Shoko Ogushi has been possessed with a fascination of infiltrating male only spaces and through her lens capture the “the beauty and enigma of men from a female viewpoint”. Having first initiated her “Men Behind the Scenes” project during her studies in London in 1998 she has entered the worlds of Eton boys, German youth on national service and international pentathletes. Having spent much time in Europe Ogushi has recently turned her eye to the “fraternities” of Asia, with her first subject in the region being the world heritage site of Shaolin Temple on Mount Song in China. Here at Vanilla Gallery she observes the daily life of boys and young men on their path to monkhood as they train in martial arts and medicine. Against the backdrop of increasing threats and imbalances that are observed in China today, the veneration of Shaolin martial arts is overwhelming, with young boys dreaming of embarking on a journey that would eventually lead them to becoming monks. Ogushi was given permission to enter areas of the temple that are usually off limits and spent three years photographing the day-to-day life of the men residing there. This is a chance to see inside the heavy gates of this world-famous temple. Until January 21st.
Gaetan Kubo “My Body is my Laboratory – Or I call Earth Coincidence Control Office”
Gaetan Kubo is a young artist who has been enjoying much of the art scene spotlight of late, with a solo exhibition at the ICC and appearances at Roppongi Art Night being just a few examples of his popularity. With a key concern for psychoanalysis and parapsychology Kubo has identified himself to be suffering from an imaginary illness which requires treatment through a series of kinesthetic devices. Developing various theories of the mechanics of the mind and the relevant forms of treatment for peculiar conditions he takes her his own body as a site of experimentation, often drawing upon particular reference to the occult, and examining the relation between electronic media forms and mental instability. From January 21st to March 4th.
Uniting Architecture and Society – The Approach of Otaka Masato
One of the leading members of the Metabolism Group, Masato Otaka(1923-2010), is renowned for such ambitious initiatives as the Motomachi Housing project, Hiroshima, based on utopian ideals of “group form”. This senior figure of one of post-war Japan’s most renowned architectural movements promoted the concept of “PAU (Prefabrication / Art & Architecture / Urbanism)” as principles which should guide city based architectural programs as collective, rather than private property, envisioning urban structures as an embodiment of social space. Whilst the ideal and reality of architecture often encounter a conflicting gap in their realization, with Okata himself not immune to such criticism, the motivating philosophy of his projects may continue to inspire and expand the possibilities of architecture today. Until February 5th.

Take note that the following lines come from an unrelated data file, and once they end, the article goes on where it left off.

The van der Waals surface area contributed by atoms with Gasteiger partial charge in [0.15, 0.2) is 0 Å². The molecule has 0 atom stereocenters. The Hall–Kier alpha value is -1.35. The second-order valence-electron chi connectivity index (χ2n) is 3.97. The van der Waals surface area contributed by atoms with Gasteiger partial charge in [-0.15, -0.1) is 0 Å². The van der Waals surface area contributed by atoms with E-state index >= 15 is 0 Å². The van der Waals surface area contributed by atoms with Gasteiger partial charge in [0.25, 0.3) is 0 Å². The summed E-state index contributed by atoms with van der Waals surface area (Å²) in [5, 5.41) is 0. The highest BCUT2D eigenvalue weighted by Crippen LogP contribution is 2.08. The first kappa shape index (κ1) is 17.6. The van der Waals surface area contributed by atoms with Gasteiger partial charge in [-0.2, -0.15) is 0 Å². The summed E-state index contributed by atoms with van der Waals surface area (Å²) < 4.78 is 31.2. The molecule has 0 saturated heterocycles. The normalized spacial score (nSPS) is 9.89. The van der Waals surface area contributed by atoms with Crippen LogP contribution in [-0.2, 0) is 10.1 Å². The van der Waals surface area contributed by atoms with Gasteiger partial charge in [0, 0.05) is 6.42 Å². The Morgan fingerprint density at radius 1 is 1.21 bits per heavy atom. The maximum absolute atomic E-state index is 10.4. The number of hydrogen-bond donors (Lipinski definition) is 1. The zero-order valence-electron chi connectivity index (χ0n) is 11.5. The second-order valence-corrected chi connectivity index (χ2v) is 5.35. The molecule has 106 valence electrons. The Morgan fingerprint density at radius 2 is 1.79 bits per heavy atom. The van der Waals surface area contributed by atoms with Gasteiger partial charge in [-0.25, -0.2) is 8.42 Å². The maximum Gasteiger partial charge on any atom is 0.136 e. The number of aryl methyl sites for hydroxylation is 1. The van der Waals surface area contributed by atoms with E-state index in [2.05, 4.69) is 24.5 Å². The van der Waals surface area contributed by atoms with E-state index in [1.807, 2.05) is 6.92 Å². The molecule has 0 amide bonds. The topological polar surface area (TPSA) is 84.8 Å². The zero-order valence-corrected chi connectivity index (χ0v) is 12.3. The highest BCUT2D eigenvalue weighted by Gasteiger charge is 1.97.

Varda Caivano Exhibition
The London based painter returns to Tomio Koyama Gallery with her third exhibition in Japan, further renewing the evocative impression of her “collage of actions” in a visceral materiality of paint and surface. Lying somewhere between the abstract and the figurative, amongst the profusion of painterly marks one might discern landscapes and objects emerging from her color fields which communicate an open fluidity which embrace chance encounters between the medium and the support, propagating a positive space for doubt. Caivano’s paintings attempt to establish contact points of time and space, embracing both improvisation and orientation, materiality and illusion, earnestly pursuing the possibilities of contemporary painting today. Until February 4th.
Yohji Yamamoto + Yuka Asakura “Painting and Weaving Opportunity”
One of the giants of the Japanese fashion world, Yohji Yamamoto never ceases in his fervor for his singular designs which push all trends to the sidelines. Here his force of creativity and unswerving dedication to his own unique vision is celebrated in this high profile solo exhibition, particularly paying tribute to the cross-fertilization between art and fashion, as well as the polar bind of attraction and repulsion between opposing elements. The exhibition examines his recent collaborations with the painter Yuuka Asakura whose frenzied abstract canvases have always spoken of a strong sense of corporeality and find them selves fully “embodied” as they make their way into the garment designs of Yamamoto. Until March 12th.